Megashot is slowly growing.  The critique forum is very active and we have a few new communities.  

I just finished reading a short book on Alexander the Great.  It had a surprising amount of good information for the size of it.  For pure enjoyment, on our trip, and after I read a couple of novels by Rollins.  I picked up a copy of Stephan Hawking's latest book and find it rather tough going.  I am sure it would be far more interesting if I knew more physics or was more interested in the topic.  So, I will delve back into another history on Cyrus the Great, next.

Wednesday, October 13, 2010

Autumn on the Rideau Canal

 The Kowartha Voyageur going through a lock on the Rideau Canal
 This is shooting at the locks of the Rideau Canal from on the bridge in Ottawa
A sparkling water photo using my CS filter
The Canadian Empress and the Kowartha Voyageur tied up at the dock in Kingston.
The new uploader on my blog is not working properly.  This photo was shot in the vertical format in my camera by turning the camera around.  Now the clever uploader thinks it knows better about how the photo was taken.  I suppose I shall have to go to photoshop and turn the photo again, so the wretched uploader will load it properly.   Dammit!!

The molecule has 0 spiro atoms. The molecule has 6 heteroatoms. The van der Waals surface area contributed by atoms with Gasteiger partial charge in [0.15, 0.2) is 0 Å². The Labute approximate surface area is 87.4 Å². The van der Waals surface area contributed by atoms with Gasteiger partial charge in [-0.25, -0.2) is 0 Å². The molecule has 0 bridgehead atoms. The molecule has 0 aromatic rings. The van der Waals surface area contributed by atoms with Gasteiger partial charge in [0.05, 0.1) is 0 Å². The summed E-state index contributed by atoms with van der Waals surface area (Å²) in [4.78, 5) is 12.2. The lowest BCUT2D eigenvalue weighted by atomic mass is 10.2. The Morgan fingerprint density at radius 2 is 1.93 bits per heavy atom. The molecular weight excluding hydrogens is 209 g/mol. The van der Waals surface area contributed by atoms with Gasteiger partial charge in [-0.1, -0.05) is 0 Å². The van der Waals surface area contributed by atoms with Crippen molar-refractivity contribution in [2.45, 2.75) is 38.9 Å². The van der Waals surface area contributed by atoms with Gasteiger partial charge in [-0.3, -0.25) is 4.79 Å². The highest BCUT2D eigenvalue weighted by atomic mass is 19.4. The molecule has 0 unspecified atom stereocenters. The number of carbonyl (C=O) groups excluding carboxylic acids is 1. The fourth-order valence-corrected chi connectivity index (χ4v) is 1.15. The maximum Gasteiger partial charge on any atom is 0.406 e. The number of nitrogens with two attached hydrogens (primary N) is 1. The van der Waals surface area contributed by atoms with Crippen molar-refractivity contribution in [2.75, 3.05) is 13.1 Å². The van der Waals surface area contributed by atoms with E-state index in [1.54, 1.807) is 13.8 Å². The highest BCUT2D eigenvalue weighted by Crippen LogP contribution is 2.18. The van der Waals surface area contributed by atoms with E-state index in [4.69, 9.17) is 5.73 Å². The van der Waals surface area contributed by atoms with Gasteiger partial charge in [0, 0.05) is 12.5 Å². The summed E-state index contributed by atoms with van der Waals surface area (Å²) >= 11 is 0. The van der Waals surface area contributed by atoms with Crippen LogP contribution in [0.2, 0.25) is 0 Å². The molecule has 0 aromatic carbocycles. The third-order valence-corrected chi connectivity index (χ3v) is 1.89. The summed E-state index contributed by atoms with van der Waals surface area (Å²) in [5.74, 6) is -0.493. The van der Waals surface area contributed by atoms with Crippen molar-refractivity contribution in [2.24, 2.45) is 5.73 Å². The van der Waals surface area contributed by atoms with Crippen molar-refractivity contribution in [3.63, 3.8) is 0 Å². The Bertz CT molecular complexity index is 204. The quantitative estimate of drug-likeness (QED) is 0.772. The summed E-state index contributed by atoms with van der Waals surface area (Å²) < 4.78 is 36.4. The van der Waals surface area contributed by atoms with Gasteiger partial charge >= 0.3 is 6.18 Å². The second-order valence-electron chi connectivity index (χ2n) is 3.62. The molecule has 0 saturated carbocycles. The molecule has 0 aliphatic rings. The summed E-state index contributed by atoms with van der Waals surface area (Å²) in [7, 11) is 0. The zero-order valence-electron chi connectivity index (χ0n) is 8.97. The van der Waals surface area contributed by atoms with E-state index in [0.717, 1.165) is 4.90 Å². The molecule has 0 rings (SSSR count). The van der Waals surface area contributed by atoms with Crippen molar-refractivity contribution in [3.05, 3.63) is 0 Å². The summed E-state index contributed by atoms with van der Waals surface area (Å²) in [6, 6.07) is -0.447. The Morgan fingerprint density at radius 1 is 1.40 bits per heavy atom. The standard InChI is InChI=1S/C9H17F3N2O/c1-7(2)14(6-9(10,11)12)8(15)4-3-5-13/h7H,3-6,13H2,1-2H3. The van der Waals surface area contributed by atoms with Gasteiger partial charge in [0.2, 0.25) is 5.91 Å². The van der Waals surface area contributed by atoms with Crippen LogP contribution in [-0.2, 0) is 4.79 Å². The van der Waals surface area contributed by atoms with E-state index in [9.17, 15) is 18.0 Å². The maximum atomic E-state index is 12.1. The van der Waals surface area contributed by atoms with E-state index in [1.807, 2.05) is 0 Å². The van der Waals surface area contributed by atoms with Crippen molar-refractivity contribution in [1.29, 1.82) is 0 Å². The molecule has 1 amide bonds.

Well now the uploader refuses to upload the turned photo.  I suppose I shall have to take out the wrong one and try the turned version.  Let me try with another one shot in vertical and turned just for this uploader.
Ok, that seems to do it.  Just turn it in photoshop and turn it back again.  This is a shot of reflections of some of the colors along the Rideau Canal
There, then!  bother!!!